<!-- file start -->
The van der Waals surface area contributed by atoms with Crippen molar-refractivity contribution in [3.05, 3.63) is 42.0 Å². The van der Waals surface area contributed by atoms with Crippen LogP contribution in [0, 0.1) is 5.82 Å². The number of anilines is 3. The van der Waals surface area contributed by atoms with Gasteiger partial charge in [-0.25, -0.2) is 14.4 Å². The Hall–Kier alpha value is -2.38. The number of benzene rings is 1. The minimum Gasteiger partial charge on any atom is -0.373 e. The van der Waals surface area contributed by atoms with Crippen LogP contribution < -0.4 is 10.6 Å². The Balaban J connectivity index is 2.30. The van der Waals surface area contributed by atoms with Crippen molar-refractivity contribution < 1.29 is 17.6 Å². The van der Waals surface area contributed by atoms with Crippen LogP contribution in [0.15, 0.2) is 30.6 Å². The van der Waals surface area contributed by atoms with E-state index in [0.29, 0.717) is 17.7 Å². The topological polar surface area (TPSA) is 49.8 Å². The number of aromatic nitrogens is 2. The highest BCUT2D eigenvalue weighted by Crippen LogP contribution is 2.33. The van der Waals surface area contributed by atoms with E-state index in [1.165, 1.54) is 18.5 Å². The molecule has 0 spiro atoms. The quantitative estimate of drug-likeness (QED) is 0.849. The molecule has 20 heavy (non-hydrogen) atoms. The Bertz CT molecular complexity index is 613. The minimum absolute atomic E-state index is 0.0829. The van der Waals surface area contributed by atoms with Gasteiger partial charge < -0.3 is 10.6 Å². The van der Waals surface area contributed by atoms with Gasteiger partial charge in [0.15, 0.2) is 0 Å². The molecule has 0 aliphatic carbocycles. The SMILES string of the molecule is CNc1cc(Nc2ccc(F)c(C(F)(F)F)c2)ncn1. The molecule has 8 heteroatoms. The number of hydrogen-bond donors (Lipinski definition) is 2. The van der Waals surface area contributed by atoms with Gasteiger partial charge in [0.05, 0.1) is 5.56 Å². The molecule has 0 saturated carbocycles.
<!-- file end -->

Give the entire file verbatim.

The van der Waals surface area contributed by atoms with Crippen molar-refractivity contribution in [3.05, 3.63) is 42.0 Å². The van der Waals surface area contributed by atoms with Crippen LogP contribution in [0, 0.1) is 5.82 Å². The number of anilines is 3. The van der Waals surface area contributed by atoms with Gasteiger partial charge in [-0.25, -0.2) is 14.4 Å². The Hall–Kier alpha value is -2.38. The number of benzene rings is 1. The minimum Gasteiger partial charge on any atom is -0.373 e. The van der Waals surface area contributed by atoms with Crippen LogP contribution < -0.4 is 10.6 Å². The Balaban J connectivity index is 2.30. The van der Waals surface area contributed by atoms with Crippen molar-refractivity contribution < 1.29 is 17.6 Å². The van der Waals surface area contributed by atoms with Crippen LogP contribution in [0.15, 0.2) is 30.6 Å². The van der Waals surface area contributed by atoms with E-state index in [0.29, 0.717) is 17.7 Å². The topological polar surface area (TPSA) is 49.8 Å². The number of aromatic nitrogens is 2. The highest BCUT2D eigenvalue weighted by Crippen LogP contribution is 2.33. The van der Waals surface area contributed by atoms with E-state index in [1.165, 1.54) is 18.5 Å². The molecule has 0 spiro atoms. The quantitative estimate of drug-likeness (QED) is 0.849. The molecule has 20 heavy (non-hydrogen) atoms. The Bertz CT molecular complexity index is 613. The minimum absolute atomic E-state index is 0.0829. The van der Waals surface area contributed by atoms with Gasteiger partial charge < -0.3 is 10.6 Å². The van der Waals surface area contributed by atoms with Gasteiger partial charge in [0.15, 0.2) is 0 Å². The molecule has 0 aliphatic carbocycles. The SMILES string of the molecule is CNc1cc(Nc2ccc(F)c(C(F)(F)F)c2)ncn1. The molecule has 8 heteroatoms. The number of hydrogen-bond donors (Lipinski definition) is 2. The van der Waals surface area contributed by atoms with Gasteiger partial charge in [0.05, 0.1) is 5.56 Å². The molecule has 0 saturated carbocycles.